Security Experts Discuss Security System Lifecycle Considerations, Effectiveness And Cost Control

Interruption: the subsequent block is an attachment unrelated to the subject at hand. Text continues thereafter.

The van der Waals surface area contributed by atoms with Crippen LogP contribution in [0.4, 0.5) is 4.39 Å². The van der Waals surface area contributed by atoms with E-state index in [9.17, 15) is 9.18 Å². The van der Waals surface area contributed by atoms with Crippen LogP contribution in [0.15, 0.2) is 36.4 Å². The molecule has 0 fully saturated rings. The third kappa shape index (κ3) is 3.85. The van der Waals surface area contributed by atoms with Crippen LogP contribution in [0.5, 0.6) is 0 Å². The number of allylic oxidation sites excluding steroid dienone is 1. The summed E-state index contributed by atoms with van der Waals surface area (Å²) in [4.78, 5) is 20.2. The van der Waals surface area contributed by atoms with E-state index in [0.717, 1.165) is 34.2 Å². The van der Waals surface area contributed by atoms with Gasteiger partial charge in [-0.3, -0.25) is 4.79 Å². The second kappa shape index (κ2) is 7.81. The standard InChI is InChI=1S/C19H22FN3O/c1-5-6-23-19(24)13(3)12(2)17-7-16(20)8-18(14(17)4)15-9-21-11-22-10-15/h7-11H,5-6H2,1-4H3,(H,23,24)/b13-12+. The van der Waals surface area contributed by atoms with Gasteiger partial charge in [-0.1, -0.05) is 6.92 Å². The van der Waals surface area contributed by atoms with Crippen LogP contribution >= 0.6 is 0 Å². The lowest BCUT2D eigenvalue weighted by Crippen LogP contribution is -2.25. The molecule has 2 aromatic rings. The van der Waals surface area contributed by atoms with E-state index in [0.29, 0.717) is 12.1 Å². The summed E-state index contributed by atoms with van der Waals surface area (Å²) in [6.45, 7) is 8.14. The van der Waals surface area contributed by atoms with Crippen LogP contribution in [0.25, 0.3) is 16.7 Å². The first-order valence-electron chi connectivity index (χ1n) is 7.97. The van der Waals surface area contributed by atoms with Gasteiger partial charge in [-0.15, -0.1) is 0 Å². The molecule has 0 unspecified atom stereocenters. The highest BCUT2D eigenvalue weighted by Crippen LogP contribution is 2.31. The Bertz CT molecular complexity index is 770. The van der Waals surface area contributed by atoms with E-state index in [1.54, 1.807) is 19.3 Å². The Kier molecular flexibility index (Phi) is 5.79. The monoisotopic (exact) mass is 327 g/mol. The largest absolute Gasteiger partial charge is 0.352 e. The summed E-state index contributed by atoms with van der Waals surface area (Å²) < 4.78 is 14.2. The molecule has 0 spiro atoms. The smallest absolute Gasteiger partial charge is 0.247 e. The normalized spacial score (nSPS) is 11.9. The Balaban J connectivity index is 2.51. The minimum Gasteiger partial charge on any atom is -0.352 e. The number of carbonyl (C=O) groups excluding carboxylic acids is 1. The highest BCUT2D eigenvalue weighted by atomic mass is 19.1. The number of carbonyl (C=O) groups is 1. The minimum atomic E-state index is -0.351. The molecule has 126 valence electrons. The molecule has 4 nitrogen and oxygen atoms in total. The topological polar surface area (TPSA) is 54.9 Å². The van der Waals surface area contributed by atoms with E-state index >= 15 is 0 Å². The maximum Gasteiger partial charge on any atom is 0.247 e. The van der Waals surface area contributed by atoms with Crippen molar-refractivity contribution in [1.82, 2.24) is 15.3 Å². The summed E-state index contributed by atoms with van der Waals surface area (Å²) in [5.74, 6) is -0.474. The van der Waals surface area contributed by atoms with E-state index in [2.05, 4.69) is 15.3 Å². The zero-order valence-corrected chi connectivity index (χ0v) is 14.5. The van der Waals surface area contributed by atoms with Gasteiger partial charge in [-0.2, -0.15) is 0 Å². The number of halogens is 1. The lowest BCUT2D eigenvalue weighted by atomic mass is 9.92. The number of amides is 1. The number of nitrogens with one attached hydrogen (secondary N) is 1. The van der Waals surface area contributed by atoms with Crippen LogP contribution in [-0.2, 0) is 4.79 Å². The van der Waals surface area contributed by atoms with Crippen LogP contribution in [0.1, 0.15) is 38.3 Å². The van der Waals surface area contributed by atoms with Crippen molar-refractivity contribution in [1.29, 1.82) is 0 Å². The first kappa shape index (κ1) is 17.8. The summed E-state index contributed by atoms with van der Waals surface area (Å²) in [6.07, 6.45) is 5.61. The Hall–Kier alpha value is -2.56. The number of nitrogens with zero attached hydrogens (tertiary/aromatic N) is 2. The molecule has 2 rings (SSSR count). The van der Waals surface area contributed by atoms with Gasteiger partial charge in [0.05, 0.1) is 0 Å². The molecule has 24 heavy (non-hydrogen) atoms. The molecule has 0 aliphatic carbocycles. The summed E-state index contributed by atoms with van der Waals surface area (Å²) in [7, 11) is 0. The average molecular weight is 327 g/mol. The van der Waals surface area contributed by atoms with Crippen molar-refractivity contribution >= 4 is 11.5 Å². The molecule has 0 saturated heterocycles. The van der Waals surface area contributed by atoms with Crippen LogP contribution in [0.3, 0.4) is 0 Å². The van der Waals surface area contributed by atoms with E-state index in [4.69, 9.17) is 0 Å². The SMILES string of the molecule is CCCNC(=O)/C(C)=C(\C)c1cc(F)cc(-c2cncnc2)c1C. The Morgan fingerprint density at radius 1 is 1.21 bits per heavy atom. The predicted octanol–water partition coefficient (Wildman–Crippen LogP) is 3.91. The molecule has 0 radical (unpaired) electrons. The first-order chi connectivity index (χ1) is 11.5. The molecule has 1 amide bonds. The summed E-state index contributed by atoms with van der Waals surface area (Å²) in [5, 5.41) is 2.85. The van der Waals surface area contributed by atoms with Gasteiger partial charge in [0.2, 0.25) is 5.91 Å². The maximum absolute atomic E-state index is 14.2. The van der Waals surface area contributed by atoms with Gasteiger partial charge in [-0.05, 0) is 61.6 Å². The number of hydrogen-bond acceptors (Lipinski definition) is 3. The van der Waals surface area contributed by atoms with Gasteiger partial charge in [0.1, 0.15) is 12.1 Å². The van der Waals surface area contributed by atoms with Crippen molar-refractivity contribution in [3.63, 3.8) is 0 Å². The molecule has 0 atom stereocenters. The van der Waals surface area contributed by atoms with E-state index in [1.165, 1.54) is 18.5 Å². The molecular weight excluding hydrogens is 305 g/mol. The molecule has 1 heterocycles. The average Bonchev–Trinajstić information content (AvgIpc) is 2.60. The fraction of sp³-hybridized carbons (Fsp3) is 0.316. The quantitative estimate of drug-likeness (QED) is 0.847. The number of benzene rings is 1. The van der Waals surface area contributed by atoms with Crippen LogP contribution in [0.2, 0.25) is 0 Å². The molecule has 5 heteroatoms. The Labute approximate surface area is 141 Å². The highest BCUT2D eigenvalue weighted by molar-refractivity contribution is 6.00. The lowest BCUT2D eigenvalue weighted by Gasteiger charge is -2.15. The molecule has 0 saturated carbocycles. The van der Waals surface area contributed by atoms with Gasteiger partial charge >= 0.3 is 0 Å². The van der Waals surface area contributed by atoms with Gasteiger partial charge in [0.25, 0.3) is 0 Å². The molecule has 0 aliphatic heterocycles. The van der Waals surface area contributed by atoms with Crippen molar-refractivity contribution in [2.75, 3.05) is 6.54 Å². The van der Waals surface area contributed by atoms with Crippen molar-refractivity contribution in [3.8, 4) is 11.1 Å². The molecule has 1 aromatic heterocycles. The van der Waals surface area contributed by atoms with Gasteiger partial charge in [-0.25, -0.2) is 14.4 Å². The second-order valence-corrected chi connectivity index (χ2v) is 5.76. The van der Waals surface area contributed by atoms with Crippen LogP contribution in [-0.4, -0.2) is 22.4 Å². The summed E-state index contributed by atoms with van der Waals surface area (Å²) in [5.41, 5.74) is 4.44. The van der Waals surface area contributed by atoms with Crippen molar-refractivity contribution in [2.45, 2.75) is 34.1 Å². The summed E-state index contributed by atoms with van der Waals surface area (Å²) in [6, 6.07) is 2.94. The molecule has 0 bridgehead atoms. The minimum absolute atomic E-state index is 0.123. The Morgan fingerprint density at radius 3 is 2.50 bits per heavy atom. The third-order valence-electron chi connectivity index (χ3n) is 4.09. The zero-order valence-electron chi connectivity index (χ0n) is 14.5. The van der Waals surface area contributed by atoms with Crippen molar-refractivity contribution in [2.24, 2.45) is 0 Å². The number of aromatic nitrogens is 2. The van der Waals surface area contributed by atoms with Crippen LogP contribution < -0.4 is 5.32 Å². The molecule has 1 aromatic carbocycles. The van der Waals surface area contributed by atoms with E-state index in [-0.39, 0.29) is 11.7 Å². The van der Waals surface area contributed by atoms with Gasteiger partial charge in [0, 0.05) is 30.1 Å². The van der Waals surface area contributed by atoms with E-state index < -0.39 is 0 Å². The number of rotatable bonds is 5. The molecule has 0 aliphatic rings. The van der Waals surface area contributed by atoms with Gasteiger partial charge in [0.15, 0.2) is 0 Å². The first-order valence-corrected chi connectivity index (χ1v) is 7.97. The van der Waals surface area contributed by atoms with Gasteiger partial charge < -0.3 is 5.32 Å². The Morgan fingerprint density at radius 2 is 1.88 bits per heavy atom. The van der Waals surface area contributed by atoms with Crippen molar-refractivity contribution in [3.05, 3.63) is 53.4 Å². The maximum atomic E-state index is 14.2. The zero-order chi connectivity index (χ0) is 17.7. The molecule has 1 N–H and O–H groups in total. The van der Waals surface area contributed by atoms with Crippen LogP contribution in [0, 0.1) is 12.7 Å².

A substantial focus of the security industry is on the selection and installation of security systems, and there is no doubt that this is a critical element of the process. However, in order to ensure that security systems such as access control, video surveillance, intrusion detection and panic alarms deliver on ‘game day’, an equal if not greater emphasis has to be put on the actions that are taken after the installers have closed the doors on the truck and driven away. This article covers some important issues that were covered at the 2019 International Association of Professional Security Consultants (IAPSC) annual conference in Miami, Florida, where Frank Pisciotta, CSC, Business Protection Specialists, Inc. and Michael Silva, CPP, Silva Consultants, facilitated a discussion among security professionals on the topic. Backwards compatibility in access control solutions David Barnard of RS2 security highlighted the importance of backwards compatibility in access control solutions David Barnard of RS2 Technologies LLC highlighted the importance of backwards compatibility in access control software solutions. Reputable manufacturers are constantly evolving software products and it is critical that software continues to work with all installed hardware or owners will find themselves purchasing equipment a second time, which is never good news. An example, a case study with a client where the video management software upgrades were not backwards compatible through the mobile app and a small manufacturing site was looking at a US$ 75,000 price tag to upgrade cameras to make them compatible with the ‘updated software’. Risks of failures in door hardware products Jim Primovic from ASSA ABLOY cautioned about the risks of failures in door hardware products resulting in a failure to attention to detail in the selection and, in particular, the installation process. He explained the importance of using certified installers to avoid operation problems. In light of constantly evolving software revisions, how often does one see any additional training provided to end users when software updates are released? Charles Johnson of Open Options raised this important point and it is an excellent one. As organizations think about structuring maintenance agreements, it might be wise to consider ongoing training to cover software updates and ensure that end users can continue to optimize the features and benefits of software revisions. Software Support Kim Kornmaier of Honeywell mentioned another element of security system lifecycle consideration, which is ‘Software Support’. Maintenance agreements are available and will likely be offered from every installer and come in a variety of flavors. However, care needs to be exercised to ensure that whatever services and support are included, in the scope of a maintenance agreement, have a clear correlation between service and software upgrades versus the fee charged. Software upgrades and system testing Maintenance agreements should be avoided that simply guarantee the free replacement of parts (which may or may not ever get used, even after you pay for it). Services that should be considered include software upgrades, system testing and replacement of consumable parts, like back up batteries. Another key issue ties directly to periodically measuring and ensuring the risk reduction results of security systems, for example, with an access control system, there are several actions recommended for system owners, including: Conduct periodic door and alarm testing - This presumes users have installed all of the necessary parts to enable alarm monitoring). These tests should include the mechanical testing of doors and confirming door-held-open-too-long and forced-door alarms are properly reporting to the alarm client. Importance of harnessing door alarming capacity Excessive door alarms are an indication of either a user or system problem Excessive door alarms are an indication of either a user or system problem or all alarms should be investigated to determine root cause and corrective action needed. Organizations who fail to harness door alarming capability are giving away up to 50 percent of the system's potential benefit. Ensuring the integrity of the access control database is of prime importance. The failure to manage this can lead to unauthorized access and serious security incidents. This can be achieved in a variety of ways, but in the majority of risk assessments they have conducted over the years, it is common to find separated employees and contractor records with active credentials in the database. Ways to mitigate this risk include: Integrating your access control database with active directory (works for employees, not so well for contractors); Utilizing expiration dates on contractor credentials; Periodically manually auditing contractor and employee active badge reports for anomalies, which may indicate process weaknesses in the change management process; Utilizing the ‘use it or lose it’ feature in many software programs that automatically disable a credential after a set period of non-use (e.g., 90 days); and Establishing processes to limit the removal of certain badges from the site (e.g., those issued to contractors or temporary employees). ‘First Card Unlock’ feature Irregular schedules, holidays and natural disasters can result in access vulnerability. For instance, if access-controlled doors at a site are programmed to open on a timer and something prevents persons from arriving at work (e.g., snowstorm), a site may be left exposed. A mitigation technique against this type of risk would be to employ a concept called ‘First Card Unlock’. Under this feature, a lobby entrance to an office, for instance, would not enter into an unlocked state, until the first authorized employee presented a card and entered the workplace. Changing holiday programming in security systems Holiday programming in some systems needs to be changed on an annual basis Holiday programming in some systems needs to be changed on an annual basis. Managing holidays in an access control system results in doors staying secure which would otherwise be unlocked on a normal business day. Similarly, intrusion detection, duress devices and video surveillance systems can let users down without the proper care and feeding. Examples would include: A panic device fails to communicate an emergency situation because it was not properly reset or the wiring has been damaged due to poor installation. Panic devices should be regularly tested and ideally the activation during testing should be by a person who would be required to use the device in an actual incident. The objective here is to build competency in the persons who may need to activate a device discretely. Similarly, intrusion detection systems should be carefully tested to ensure that all devices are properly reporting to the panel and that the panel is communicating properly to the central station. If there are redundant communications channels, each should be verified. In the same way someone would conduct audits of active credentials in an access control system, it is strongly recommended that users perform a similar review with PIN codes, which have been assigned and would allow for an unauthorized person to disarm a system. Utilizing the failure-to-close feature to ensure that through collusion or negligence, if the last person out of a restricted area fails to arm the panel, the central station will notify a responsible party about the omission. Further, reviewing opening and closing reports might well detect inappropriate entries by authorized personnel which are indicative of suspicious or illegal activity. These features and reports will likely be at an additional cost, but they are important insurance to protect against insider threat. It is not uncommon to hear about an incident happening and during the investigation, the owner of the system discovers that the needed camera was not recording. Where video is not under routine observation, it is recommended to determine if your video management system can send an alarm in the event of video loss. This would allow for rapid remediation before the video loss is discovered in the course of an investigation. Avoiding degraded video quality over time In almost every case, degraded video quality is directly related to resource saturation With respect to video surveillance, as systems grow and evolve over the life of the system, organizations may experience degradation. Darren Giacomini of BCDVideo has studied this issue extensively and concludes that in many cases, installers or others are simply putting too many devices on a VLAN, which results in latency and other conflicts. Degraded video quality has a finite number of potential root causes. In almost every case, degraded video quality is directly related to resource saturation. The resources on a surveillance network consist of IP cameras, network switches, network uplinks, viewing stations, database management and archives. Resource depletions According to Giacomini, each of the resource shares a common thread. And, at the basic level, each of those items is nothing more than a purpose-built computer with limited CPU, memory and network capacity. When any of these resources exceed their capacity, the quality of service delivered will degrade. The following are common resource depletions that can degrade video quality and require a much deeper dive, but are included here as a starting point: IP camera CPU utilization is in excess of 85 percent; CPU elevation in the decoder or workstation decoding the video; and Network congestion or CPU elevation in the network switch. Maintaining the integrity of archived video data Giacomini indicated that the majority of the time degraded video is associated with resource depletion Giacomini indicated that the majority of the time degraded video is associated with resource depletion in one of these key components. Investigation of the potential causes can save time and effort, and prevent a video management software application from unduly being blamed for poor performance during its lifecycle. Also, on the topic of video, John Kampfhenkel, Director of Technical Sales at Veracity discussed the challenges that organizations face when video management system storage is undersized and the need to carefully plan for video retention of existing recorded data when the video system has to be expanded. This can be a problem organizations face and when they do, it is best to involve a video storage expert to determine options, costs and potential legal requirements for maintaining the integrity of archived video data. Selecting the right security technology Dependent on the level and type of integration between various systems, another challenge may be to preserve the integration between the two systems. System owners will need to coordinate carefully with installer(s) to ensure that a software revision to one system will not result in a disruption to a software level integration. This type of integration may require a delay in being able to upgrade one or the other application software versions until the integration can again be certified. Selecting the right security technology is an important element of an organization's security risk management. However, experts would argue that in terms of getting measurable results from technology, there needs to be a keen focus on sustaining activities after the installer closes the doors and drives away. By adhering to the consultant and manufacturers' guidance in this article, organizations can substantially reduce the risk to people, assets and information, and prevent criminal and terrorist incidents in the workplace.